There’s no need to shun the sugars in whole fruits. In a study of 4,908 Australians, those with dietary patterns characterized by higher intakes of fruit were 12% less likely to be obese than those with lower fruit intakes. But, people who had a diet higher in sugary soft drinks and chocolate were about 9% more likely to be obese.
“Natural sugars, such as in fruits, and added sugars, such as in sugar-sweetened drinks, are chemically similar, but research suggests they have opposite effects on our health,” says Katherine Livingstone, PhD, lead author of the study from the Institute for Physical Activity and Nutrition at Deakin University in Australia. “This is because the combination of other nutrients that make up the food (and your overall diet) is very important. Fruits should be encouraged as they are an important source of many beneficial nutrients, such as potassium and fiber. In contrast, sugar-sweetened drinks are high in calories and low in nutritional value.” In looking at people’s diets as a whole, those who ate more fruit were less likely to eat white (refined) bread, processed meats and high-calorie drinks and snacks.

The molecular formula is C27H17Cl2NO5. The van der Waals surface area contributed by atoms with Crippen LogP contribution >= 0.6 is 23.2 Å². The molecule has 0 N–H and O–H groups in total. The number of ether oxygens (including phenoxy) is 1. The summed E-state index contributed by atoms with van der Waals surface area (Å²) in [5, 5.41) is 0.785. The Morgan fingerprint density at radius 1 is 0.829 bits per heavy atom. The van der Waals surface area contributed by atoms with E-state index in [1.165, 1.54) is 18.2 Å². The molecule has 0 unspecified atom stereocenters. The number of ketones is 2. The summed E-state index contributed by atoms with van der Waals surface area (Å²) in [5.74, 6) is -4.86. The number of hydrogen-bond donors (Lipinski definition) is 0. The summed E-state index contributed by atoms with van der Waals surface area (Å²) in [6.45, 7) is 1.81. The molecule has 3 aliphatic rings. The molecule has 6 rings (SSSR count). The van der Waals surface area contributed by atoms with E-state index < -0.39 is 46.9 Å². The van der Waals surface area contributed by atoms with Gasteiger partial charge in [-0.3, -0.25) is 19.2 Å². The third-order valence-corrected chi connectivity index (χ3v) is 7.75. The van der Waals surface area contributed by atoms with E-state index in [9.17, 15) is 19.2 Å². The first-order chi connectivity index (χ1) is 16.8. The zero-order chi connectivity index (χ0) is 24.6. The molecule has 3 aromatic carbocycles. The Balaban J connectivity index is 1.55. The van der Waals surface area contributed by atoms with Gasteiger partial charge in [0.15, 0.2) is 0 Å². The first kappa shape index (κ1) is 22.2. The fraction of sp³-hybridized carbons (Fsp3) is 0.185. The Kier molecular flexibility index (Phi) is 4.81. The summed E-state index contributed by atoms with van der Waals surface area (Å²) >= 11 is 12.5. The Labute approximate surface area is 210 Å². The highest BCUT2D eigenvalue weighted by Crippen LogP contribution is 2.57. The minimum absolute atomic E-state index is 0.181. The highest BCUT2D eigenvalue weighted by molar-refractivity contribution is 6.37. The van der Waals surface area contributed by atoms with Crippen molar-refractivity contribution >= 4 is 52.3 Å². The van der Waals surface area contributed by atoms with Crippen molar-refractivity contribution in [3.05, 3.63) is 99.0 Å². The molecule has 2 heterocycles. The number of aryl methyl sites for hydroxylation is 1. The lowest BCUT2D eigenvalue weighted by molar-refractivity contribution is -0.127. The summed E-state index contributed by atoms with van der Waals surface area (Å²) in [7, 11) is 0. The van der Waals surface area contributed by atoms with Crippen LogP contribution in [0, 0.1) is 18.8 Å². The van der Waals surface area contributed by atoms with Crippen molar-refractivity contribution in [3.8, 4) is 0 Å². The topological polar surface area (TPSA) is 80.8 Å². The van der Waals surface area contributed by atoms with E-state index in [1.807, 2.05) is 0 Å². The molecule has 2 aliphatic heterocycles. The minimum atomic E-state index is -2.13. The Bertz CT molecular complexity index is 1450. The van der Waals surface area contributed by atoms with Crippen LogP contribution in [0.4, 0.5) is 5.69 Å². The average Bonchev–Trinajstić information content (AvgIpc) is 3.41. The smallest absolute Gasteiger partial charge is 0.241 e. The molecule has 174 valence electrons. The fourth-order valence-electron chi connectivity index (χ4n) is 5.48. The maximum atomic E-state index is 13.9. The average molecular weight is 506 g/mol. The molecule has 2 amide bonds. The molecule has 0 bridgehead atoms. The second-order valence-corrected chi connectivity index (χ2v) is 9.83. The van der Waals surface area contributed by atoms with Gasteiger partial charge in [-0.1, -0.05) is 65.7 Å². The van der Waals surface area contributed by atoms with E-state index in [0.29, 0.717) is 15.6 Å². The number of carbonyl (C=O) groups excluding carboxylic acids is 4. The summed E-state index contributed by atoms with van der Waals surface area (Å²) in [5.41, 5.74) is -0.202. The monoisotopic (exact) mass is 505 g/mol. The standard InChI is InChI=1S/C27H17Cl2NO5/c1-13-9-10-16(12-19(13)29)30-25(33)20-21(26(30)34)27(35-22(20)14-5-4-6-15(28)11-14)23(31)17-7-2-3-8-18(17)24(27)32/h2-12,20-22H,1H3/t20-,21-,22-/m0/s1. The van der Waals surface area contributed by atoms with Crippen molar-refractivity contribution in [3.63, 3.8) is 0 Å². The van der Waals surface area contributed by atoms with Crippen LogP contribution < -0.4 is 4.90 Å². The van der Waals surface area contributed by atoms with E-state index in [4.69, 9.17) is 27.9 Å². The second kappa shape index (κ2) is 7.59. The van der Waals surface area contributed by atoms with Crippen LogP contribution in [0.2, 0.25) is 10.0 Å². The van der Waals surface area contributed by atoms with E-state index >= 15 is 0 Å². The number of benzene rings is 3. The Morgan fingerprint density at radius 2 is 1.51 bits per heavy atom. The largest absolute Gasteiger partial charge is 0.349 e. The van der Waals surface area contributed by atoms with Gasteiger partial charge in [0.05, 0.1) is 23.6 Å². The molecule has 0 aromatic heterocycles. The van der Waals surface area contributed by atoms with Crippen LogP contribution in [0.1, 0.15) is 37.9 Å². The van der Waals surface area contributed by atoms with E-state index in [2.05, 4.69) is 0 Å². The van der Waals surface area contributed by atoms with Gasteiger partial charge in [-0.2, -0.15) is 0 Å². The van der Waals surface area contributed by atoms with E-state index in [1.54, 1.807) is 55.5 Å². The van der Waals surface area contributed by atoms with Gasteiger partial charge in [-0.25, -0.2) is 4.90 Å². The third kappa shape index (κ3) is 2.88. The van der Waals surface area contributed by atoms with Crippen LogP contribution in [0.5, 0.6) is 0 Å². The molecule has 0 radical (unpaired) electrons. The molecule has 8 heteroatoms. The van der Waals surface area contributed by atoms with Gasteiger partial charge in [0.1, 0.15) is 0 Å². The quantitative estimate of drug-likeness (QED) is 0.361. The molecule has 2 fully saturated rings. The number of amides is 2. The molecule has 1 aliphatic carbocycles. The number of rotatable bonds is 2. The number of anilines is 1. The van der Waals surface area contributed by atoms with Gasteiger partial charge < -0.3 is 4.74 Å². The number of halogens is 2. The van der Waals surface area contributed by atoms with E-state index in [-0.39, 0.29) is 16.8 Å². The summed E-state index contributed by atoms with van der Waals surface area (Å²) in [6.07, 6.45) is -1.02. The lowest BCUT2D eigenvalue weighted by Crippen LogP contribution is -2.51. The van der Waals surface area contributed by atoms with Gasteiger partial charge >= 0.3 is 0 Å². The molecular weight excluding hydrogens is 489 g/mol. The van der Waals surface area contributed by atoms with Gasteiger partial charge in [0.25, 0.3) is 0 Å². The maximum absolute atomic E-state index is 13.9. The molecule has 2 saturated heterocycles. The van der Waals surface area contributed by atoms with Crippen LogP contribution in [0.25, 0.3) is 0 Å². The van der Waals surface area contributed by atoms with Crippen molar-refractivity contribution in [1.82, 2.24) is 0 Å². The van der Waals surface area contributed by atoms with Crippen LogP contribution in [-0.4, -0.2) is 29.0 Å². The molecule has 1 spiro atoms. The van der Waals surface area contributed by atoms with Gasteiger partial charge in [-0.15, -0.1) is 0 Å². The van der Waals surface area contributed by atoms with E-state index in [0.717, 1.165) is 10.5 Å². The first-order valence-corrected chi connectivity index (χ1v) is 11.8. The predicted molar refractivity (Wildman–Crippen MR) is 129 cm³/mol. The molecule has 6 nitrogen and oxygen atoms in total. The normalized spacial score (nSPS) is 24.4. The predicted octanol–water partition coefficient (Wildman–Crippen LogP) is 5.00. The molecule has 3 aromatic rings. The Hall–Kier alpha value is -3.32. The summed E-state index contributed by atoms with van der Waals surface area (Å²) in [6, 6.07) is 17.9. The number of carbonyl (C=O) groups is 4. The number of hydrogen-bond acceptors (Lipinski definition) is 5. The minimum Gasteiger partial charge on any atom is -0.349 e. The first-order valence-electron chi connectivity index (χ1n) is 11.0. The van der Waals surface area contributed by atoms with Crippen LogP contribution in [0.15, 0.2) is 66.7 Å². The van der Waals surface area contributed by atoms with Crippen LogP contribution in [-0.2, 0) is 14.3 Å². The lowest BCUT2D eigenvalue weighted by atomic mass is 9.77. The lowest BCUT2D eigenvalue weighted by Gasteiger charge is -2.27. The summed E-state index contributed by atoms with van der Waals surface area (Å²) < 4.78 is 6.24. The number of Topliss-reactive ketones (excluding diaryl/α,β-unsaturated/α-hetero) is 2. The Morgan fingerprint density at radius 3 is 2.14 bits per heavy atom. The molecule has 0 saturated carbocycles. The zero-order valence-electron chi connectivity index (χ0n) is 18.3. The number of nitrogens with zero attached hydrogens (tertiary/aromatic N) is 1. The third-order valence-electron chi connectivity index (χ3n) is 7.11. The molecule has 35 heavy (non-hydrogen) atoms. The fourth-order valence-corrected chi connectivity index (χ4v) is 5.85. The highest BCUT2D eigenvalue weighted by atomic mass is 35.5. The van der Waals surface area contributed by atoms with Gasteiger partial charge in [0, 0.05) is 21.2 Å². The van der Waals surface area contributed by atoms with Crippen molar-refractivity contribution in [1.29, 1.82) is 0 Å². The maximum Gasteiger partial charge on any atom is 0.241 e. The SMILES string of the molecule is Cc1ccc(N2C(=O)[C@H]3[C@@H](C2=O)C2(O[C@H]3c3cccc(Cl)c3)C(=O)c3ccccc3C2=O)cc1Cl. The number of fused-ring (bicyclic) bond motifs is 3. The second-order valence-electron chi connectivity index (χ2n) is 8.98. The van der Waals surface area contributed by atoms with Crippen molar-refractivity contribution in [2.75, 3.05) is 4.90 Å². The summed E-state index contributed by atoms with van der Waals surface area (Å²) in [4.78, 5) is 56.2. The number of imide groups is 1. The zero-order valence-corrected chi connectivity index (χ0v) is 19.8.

Data were from the newest Australian Health Survey, which included recalls of food intake and in-person height and weight checks. The study is in the British Journal of Nutrition.
To learn more: British Journal of Nutrition, January 2017